Italian Prime Minister Mario Monti will on Friday
host a four-way summit in Rome with German Chancellor Angela Merkel,
French President Francois Hollande and Spanish Prime Minister Mariano
Rajoy. Here is what each of them has proposed to solve the eurozone
MERKEL: Germany has resisted calls to take on more of the burden from stricken eurozone peers, either through the issuance of common sovereign debt - so-called eurobonds - or via a banking union that would see participants underwrite each others' lenders and accept centralized supervision.
Merkel has instead presented structural reforms and deficit reductions as the best solution to nurse troubled economies back to health - pointing to Germany's transformation from the sick man of Europe to the continent's powerhouse over the last decade.
Her government has presented eurobonds and other forms of eurozone risk sharing as a long-term option that can only happen if it is matched by a profound reform of EU institutions that would introduce a "political union."
In Merkel's view, EU authorities should be given the democratic mandate and the power to police national behaviour to prevent the reckless policies that landed Greece and others in trouble. That would entail significant losses of national sovereignty.
HOLLANDE: The new French leader set himself on a collision course with Merkel by championing eurobonds and two other ideas unpopular with Berlin: pushing the European Central Bank (ECB) to do more to promote growth - possibly by changing its legal mandate - and expanding eurozone rescue funds by letting them borrow from the ECB.
But in a concession to Germany, he accepts that more solidarity between eurozone members first requires closer economic and political integration. In his proposal for a 120-billion-euro (151-billion-dollar) Growth Pact, Hollande called for a 10-year roadmap toward that objective.
Hollande's Socialists are less resistant to a federal Europe than former president Nicolas Sarkozy's Gaullists, but given the rise in France of anti-EU parties such as Marine Le Pen's National Front, he has to tread carefully.
Paris sees eye-to-eye with Berlin on a financial transaction tax, and supports measures in the pipeline for the next EU summit on June 28-29: increasing the capital of the European Investment Bank and creating EU project bonds to finance infrastructure spending.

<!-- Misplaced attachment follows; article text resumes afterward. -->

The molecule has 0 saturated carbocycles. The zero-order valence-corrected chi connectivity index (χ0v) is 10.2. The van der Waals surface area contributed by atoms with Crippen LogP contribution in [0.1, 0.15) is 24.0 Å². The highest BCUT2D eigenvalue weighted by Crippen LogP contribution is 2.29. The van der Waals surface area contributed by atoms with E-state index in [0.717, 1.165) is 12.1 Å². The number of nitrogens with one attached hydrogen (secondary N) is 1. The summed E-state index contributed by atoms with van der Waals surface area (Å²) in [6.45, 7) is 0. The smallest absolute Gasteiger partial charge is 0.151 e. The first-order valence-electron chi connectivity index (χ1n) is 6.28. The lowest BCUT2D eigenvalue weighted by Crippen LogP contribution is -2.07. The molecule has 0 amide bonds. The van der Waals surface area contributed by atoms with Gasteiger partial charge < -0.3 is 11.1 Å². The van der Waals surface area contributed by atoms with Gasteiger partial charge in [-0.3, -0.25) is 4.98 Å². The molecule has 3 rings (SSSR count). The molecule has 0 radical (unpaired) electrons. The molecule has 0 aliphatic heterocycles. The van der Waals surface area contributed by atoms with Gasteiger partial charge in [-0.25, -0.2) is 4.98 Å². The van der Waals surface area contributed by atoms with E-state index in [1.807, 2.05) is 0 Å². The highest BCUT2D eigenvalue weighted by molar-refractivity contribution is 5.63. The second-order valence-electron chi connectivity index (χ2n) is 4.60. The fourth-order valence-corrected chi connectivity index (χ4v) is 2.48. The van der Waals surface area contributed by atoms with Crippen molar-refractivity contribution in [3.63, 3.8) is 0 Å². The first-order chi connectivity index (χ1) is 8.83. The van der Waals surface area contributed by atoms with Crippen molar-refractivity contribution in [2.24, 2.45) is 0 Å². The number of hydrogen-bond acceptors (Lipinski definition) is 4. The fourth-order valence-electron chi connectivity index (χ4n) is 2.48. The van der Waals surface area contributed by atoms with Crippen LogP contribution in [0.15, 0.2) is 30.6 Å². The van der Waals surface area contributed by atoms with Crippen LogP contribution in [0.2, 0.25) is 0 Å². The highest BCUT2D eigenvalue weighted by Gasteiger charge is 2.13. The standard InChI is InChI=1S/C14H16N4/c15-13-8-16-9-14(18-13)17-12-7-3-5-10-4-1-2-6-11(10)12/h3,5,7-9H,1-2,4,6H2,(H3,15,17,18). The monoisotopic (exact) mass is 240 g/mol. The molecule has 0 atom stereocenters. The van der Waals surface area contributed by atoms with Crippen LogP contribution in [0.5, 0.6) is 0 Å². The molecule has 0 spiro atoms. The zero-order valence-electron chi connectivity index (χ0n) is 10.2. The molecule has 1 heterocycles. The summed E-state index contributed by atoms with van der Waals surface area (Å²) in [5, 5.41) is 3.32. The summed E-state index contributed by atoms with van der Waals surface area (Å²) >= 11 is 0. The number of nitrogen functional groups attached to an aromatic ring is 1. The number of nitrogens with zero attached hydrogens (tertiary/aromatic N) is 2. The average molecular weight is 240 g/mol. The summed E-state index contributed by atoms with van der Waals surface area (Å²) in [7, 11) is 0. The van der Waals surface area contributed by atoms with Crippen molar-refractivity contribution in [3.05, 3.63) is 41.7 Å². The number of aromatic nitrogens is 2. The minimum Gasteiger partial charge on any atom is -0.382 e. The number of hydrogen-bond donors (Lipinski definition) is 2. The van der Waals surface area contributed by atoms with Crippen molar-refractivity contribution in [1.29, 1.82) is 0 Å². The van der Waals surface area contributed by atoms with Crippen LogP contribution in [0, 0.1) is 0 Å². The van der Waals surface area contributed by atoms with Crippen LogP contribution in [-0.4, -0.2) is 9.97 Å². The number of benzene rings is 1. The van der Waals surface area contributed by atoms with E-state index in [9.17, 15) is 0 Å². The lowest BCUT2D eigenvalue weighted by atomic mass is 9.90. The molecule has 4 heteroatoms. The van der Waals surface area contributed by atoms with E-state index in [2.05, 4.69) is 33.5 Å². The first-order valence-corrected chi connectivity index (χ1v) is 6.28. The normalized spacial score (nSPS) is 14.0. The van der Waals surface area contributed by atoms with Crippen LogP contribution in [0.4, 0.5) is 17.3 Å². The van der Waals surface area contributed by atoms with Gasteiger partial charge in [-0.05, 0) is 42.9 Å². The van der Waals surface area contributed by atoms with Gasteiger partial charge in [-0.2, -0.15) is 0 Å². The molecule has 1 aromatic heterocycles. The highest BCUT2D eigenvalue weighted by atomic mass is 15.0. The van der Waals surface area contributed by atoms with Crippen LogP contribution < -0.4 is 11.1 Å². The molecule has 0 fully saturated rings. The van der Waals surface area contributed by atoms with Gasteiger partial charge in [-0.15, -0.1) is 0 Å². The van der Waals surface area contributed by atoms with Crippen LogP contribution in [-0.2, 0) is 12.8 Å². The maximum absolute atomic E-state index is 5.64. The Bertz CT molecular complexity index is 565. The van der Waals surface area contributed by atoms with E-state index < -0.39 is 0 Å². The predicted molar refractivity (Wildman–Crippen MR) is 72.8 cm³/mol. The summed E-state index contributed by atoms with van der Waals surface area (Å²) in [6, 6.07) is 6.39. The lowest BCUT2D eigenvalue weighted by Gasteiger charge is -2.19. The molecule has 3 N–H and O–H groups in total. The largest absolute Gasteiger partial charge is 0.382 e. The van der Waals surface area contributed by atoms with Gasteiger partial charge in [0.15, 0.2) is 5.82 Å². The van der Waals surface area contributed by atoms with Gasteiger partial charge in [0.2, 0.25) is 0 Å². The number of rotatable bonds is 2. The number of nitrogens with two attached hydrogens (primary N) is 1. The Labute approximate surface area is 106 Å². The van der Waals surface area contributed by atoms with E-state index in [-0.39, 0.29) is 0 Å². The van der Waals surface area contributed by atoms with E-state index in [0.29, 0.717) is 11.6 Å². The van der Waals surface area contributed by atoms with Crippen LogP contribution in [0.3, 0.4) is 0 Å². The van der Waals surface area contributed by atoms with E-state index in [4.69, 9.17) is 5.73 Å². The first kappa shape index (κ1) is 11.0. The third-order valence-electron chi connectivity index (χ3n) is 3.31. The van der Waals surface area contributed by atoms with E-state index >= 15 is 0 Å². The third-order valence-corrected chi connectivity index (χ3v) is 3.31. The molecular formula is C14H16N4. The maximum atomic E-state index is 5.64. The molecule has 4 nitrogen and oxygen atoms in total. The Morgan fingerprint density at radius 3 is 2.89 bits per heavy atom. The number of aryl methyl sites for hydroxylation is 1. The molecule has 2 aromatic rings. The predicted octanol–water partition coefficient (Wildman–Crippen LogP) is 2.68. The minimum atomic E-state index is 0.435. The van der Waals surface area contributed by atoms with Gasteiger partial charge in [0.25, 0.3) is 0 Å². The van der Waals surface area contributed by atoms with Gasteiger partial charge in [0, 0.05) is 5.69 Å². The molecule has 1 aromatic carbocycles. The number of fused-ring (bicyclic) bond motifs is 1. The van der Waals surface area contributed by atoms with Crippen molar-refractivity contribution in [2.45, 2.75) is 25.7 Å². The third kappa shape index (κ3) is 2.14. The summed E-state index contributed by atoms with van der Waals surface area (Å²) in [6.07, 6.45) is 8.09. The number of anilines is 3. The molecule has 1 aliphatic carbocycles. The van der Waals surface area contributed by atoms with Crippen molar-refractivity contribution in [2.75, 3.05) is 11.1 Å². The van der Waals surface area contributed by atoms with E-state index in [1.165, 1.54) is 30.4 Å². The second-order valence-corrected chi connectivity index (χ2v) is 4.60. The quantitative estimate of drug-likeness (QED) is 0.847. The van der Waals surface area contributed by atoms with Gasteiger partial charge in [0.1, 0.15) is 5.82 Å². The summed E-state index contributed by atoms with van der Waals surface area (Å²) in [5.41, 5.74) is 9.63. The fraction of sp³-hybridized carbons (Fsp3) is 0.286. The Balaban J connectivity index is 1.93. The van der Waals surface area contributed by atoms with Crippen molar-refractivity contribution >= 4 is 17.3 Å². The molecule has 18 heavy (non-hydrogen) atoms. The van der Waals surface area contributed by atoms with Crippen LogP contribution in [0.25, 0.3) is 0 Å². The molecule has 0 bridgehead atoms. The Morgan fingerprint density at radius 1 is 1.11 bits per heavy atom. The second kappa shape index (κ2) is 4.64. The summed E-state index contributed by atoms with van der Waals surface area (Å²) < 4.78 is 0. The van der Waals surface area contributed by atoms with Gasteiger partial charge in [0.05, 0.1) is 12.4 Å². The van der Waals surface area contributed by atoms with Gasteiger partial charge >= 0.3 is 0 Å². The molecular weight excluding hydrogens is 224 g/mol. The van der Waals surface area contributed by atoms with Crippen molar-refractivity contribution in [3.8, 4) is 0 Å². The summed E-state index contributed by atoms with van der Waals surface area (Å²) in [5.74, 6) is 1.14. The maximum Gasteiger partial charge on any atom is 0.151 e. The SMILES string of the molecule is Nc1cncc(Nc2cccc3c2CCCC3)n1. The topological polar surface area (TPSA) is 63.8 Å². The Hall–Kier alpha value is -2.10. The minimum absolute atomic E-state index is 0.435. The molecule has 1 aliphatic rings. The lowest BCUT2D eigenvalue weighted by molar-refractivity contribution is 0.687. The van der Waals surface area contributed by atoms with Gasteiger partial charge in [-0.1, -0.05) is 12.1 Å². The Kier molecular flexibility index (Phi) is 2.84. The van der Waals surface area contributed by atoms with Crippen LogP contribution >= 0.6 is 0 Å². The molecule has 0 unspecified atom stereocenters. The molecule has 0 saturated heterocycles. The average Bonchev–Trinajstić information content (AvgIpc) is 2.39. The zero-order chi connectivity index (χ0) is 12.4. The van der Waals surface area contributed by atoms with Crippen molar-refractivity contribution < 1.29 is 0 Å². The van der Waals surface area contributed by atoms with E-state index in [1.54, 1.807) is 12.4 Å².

MONTI: The Italian leader has expressed sympathy for Merkel's insistence on the need for weaker eurozone economies to reform themselves, rather than count on help from stronger peers, but has also emerged as a supporter of Hollande's pro-growth agenda.
This week, his government suggested using eurozone rescue funds to reduce the borrowing costs of vulnerable eurozone members by buying their bonds whenever their yields reach dangerously high levels - an idea that would benefit Italy and Spain.
Italy has proposed a so-called "golden rule" that would give cash-strapped countries margins to invest on infrastructure and other growth-generating sectors by excluding such spending from deficit calculations.
A former EU commissioner for market regulation and competition, Monti has also suggested Brussels be given more powers to open up national markets - a request that is thought to be aimed at Germany's heavily regulated energy and transport sectors.
RAJOY: Faced with record-high borrowing costs, the Spanish government has ratcheted up pressure on the ECB to reinstate its bond-buying programme, which last year was instrumental in driving down Spanish bond yields.
Madrid has also called for eurobonds and collective guarantees on bank deposits as part of a European banking union, just as his government is applying for a eurozone loan of up to 100 billion euros to shore up its lenders.
So far, Spain has not been successful in demanding that loans be given directly to the banks to avoid increasing government debt. The demand might be renegotiated, the European Commission hinted this week.
Rajoy has insisted that his demand for "more Europe" on all these matters would benefit the entire bloc and not just Spain.
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